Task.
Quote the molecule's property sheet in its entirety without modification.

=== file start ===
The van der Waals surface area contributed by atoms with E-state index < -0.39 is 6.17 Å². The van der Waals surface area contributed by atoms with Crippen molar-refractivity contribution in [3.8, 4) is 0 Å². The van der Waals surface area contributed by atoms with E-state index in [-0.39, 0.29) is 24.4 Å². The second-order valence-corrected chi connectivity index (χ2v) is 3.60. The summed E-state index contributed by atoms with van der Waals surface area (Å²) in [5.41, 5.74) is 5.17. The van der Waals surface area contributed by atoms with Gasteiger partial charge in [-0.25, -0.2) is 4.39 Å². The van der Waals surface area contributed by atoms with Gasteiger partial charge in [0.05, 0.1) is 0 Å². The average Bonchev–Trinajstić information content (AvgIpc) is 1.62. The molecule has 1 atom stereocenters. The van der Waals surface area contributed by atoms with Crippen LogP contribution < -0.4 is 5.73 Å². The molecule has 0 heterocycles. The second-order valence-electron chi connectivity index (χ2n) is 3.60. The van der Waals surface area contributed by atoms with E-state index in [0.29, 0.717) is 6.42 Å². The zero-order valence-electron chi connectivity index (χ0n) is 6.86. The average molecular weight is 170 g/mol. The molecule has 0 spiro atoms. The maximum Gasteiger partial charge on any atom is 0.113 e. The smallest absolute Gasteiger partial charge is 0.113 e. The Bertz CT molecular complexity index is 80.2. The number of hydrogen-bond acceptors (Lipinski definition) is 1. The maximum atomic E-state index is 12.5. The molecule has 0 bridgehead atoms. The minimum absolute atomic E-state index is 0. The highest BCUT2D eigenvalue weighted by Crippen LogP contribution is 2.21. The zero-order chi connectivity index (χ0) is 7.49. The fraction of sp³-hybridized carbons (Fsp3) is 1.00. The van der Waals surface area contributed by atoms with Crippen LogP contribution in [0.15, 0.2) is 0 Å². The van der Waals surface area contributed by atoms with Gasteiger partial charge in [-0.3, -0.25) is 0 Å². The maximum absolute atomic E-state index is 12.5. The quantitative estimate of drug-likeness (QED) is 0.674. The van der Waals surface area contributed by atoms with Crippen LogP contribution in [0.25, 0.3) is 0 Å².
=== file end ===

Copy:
The van der Waals surface area contributed by atoms with E-state index < -0.39 is 6.17 Å². The van der Waals surface area contributed by atoms with Crippen molar-refractivity contribution in [3.8, 4) is 0 Å². The van der Waals surface area contributed by atoms with E-state index in [-0.39, 0.29) is 24.4 Å². The second-order valence-corrected chi connectivity index (χ2v) is 3.60. The summed E-state index contributed by atoms with van der Waals surface area (Å²) in [5.41, 5.74) is 5.17. The van der Waals surface area contributed by atoms with Gasteiger partial charge in [-0.25, -0.2) is 4.39 Å². The van der Waals surface area contributed by atoms with Gasteiger partial charge in [0.05, 0.1) is 0 Å². The average Bonchev–Trinajstić information content (AvgIpc) is 1.62. The molecule has 1 atom stereocenters. The van der Waals surface area contributed by atoms with Crippen LogP contribution < -0.4 is 5.73 Å². The molecule has 0 heterocycles. The second-order valence-electron chi connectivity index (χ2n) is 3.60. The van der Waals surface area contributed by atoms with E-state index in [0.29, 0.717) is 6.42 Å². The zero-order valence-electron chi connectivity index (χ0n) is 6.86. The average molecular weight is 170 g/mol. The molecule has 0 spiro atoms. The maximum Gasteiger partial charge on any atom is 0.113 e. The smallest absolute Gasteiger partial charge is 0.113 e. The Bertz CT molecular complexity index is 80.2. The number of hydrogen-bond acceptors (Lipinski definition) is 1. The maximum atomic E-state index is 12.5. The molecule has 0 bridgehead atoms. The minimum absolute atomic E-state index is 0. The highest BCUT2D eigenvalue weighted by Crippen LogP contribution is 2.21. The zero-order chi connectivity index (χ0) is 7.49. The fraction of sp³-hybridized carbons (Fsp3) is 1.00. The van der Waals surface area contributed by atoms with Crippen LogP contribution in [0.15, 0.2) is 0 Å². The van der Waals surface area contributed by atoms with Gasteiger partial charge in [-0.3, -0.25) is 0 Å². The maximum absolute atomic E-state index is 12.5. The quantitative estimate of drug-likeness (QED) is 0.674. The van der Waals surface area contributed by atoms with Crippen LogP contribution in [0.25, 0.3) is 0 Å².